• The Homeowner & the Community Association brochure
  • From Good to Great: Principles for Community Association Success brochure

Whether you live in a condominium, homeowners association (HOA) or other type of community, the Board Leadership Development Workshop highlights what every board member needs to know to serve effectively. The workshop consists of five modules:

  • Module 1: Governing Documents and Roles & Responsibilities. To start you on the right path, Module 1 helps you understand the legal authority for your association. It also clarifies the duties and responsibilities of each board member and the professionals who are available to assist the board.
  • Module 2: Communications, Meetings and Volunteerism. Module 2 helps you learn how to maximize volunteer involvement in your community association by improving board communications, conducting effective meetings and building community spirit.
  • Module 3: Fundamentals of Financial Management. Module 3 introduces the fundamentals of association financial management, including guidelines for protecting your association’s assets, preparing a budget, planning for the future and collecting assessments.
  • Module 4: Professional Advisors and Service Providers. Because putting together the right team to support your association can be challenging, Module 4 provides practical tips on finding, evaluating and hiring qualified professional advisors and service providers.
  • Module 5: Association Rules and Conflict Resolution. Module 5 explores guidelines for making reasonable association rules, enforcing rules fairly and resolving conflict effectively.

Consider the benefits of becoming an educated board member and signing up for the CAI training.

Government Urges Americans To Be Prepared

Government Urges Americans to be Prepared

It is always important to be prepared for the worst because natural disasters and terror-related emergencies can happen at any point in time. The U.S. Department of Homeland Security (DHS) and your homeowners association continues to urge residents to make plans and learn about the resources they can use to prepare for emergencies. DHS is encouraging Americans everywhere to obtain emergency supply kits, make family emergency plans and be informed about the different types of emergencies that could affect them. HOAs encourage all residents to visit the DHS website at www.ready.gov.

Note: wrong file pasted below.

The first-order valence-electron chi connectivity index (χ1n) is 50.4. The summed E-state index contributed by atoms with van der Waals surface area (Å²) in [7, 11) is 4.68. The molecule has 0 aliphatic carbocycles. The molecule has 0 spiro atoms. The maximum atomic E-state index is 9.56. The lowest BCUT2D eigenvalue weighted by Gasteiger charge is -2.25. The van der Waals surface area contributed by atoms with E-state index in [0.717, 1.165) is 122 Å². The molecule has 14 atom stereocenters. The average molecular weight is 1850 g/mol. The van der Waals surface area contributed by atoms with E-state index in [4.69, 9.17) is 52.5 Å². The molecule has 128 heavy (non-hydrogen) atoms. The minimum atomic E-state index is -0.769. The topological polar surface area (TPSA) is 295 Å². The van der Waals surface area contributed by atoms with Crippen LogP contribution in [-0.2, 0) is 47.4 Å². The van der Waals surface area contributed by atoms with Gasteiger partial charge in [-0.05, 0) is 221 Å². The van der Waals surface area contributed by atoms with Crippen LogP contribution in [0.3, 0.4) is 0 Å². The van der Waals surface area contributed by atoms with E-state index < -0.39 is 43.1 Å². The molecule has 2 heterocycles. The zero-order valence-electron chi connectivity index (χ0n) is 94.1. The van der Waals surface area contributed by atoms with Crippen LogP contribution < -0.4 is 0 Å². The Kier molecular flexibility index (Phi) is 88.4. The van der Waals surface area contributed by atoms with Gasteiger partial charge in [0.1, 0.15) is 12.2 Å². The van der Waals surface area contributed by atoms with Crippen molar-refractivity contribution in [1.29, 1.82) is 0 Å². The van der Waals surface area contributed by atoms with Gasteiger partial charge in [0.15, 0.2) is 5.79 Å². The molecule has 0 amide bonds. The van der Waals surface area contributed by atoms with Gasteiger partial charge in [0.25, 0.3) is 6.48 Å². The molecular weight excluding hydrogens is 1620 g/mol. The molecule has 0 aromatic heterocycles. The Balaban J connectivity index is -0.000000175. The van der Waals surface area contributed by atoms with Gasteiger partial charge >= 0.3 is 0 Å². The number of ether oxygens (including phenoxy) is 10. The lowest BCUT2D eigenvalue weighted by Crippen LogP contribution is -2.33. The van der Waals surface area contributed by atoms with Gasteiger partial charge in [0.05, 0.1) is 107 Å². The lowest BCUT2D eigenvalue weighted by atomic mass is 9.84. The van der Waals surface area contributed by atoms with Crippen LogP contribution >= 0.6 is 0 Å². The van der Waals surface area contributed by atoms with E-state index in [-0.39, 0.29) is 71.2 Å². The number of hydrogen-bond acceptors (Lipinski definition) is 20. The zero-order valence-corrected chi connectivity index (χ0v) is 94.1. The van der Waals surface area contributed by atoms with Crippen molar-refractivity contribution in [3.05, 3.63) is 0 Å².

In addition to planning guides and an instructional video, the website offers a variety of preparedness tips, as well as specialized information for seniors, those with disabilities and other special needs. The government’s message to Americans is clear: “We must have the tools and plans in place to make it on our own, at least for a period of time, no matter where we are when disaster strikes. Just like having a working smoke detector, preparing for the unexpected makes sense.”

Visit www.ready.gov and plan ahead. You should always hope for the best, but can be shortsighted if you don’t prepare for the worst.

Government Support Is One Click Away

Government Support is One Click Away

You’ve probably heard the old joke, “I’m from the government, and I’m here to help you.” While there are times most would agree this is a contradiction, government agencies do provide an unlimited variety of free advice, guidance and information, most of it now a computer click away. Sometimes, however, finding what you need when you need it among the millions of websites that populate the Internet can be difficult.

For those times when you need some help, there is one website your homeowners association recommends you should put on your computer desktop or save in your browser. It’s the U.S. government’s official web portal: www.usa.gov. The information is arranged by topic and includes consumer guides, family home and community, money and taxes, public safety and law, voting and elections and many, many more. The website also provides a convenient resource called “Get It Done Online,” an alphabetized list of government services you can access from your computer. This resource connects you to more than 100 tasks you can do via computer, which includes  replacing vital records, contacting elected officials, acquiring or renewing passports, renewing your driver’s license and even shopping government auctions. Perhaps best of all, you can find links to your own state and local agencies at: www.usa.gov/agencies.